Effective photodynamic therapy (PDT) depends on the optimization of factors such as drug dose, drug–light interval, fluence rate and total light dose (or fluence). In addition sufficient oxygen has to be present for the photochemical reaction to occur. Oxygen deficits may arise during PDT if the photochemical reaction consumes oxygen more rapidly than it can be replenished, and this could limit the efficacy of PDT. In this study we investigated the influence of the drug–light interval, illumination-fluence rate and total fluence on PDT efficacy for the photosensitizer meta-tetrahydroxyphenylchlorin (mTHPC). The effect of increasing the oxygenation status of tumors during PDT was also investigated. PDT response was assessed from tumor-growth delay and from cures for human malignant mesothelioma xenografts grown in nude mice. Tumor-bearing mice were injected intravenously with 0.15 or 0.3 mg·kg−1 mTHPC, and after intervals of 24–120 h, the subcutaneous tumors were illuminated with laser light (652 nm) at fluence rates of 20, 100 or 200 mW·cm−2. Tumor response was strongly dependent on the drug–light interval. Illumination at 24 h after photosensitization was always significantly more effective than illumination at 72 or 120 h. For a drug–light interval of 24 h the tumor response increased with total fluence, but for longer drug–light intervals even high total fluences failed to produce a significant delay in tumor regrowth. No fluence-rate dependence of PDT response was demonstrated in these studies. Nicotinamide injection and carbogen breathing significantly increased tumor oxygenation and increased the tumor response for PDT schedules with illumination at 24 h after photosensitizer injection.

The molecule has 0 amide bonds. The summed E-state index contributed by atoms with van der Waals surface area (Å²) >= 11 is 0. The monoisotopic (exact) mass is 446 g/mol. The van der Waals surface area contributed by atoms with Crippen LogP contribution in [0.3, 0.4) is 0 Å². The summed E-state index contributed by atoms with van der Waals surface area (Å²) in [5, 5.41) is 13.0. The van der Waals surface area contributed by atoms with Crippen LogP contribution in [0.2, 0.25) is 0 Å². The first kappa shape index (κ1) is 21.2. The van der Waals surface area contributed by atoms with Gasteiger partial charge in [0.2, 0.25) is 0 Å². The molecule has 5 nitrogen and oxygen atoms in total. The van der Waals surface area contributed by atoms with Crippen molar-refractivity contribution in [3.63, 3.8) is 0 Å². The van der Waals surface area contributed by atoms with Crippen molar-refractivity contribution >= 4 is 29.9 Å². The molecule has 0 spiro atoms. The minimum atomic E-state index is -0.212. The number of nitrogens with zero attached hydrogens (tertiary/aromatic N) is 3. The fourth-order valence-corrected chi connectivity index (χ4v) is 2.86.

You have requested a machine translation of selected content from our databases. This functionality is provided solely for your convenience and is in no way intended to replace human translation. Neither BioOne nor the owners and publishers of the content make, and they explicitly disclaim, any express or implied representations or warranties of any kind, including, without limitation, representations and warranties as to the functionality of the translation feature or the accuracy or completeness of the translations.
Translations are not retained in our system. Your use of this feature and the translations is subject to all use restrictions contained in the Terms and Conditions of Use of the BioOne website.
Vol. 73 • No. 4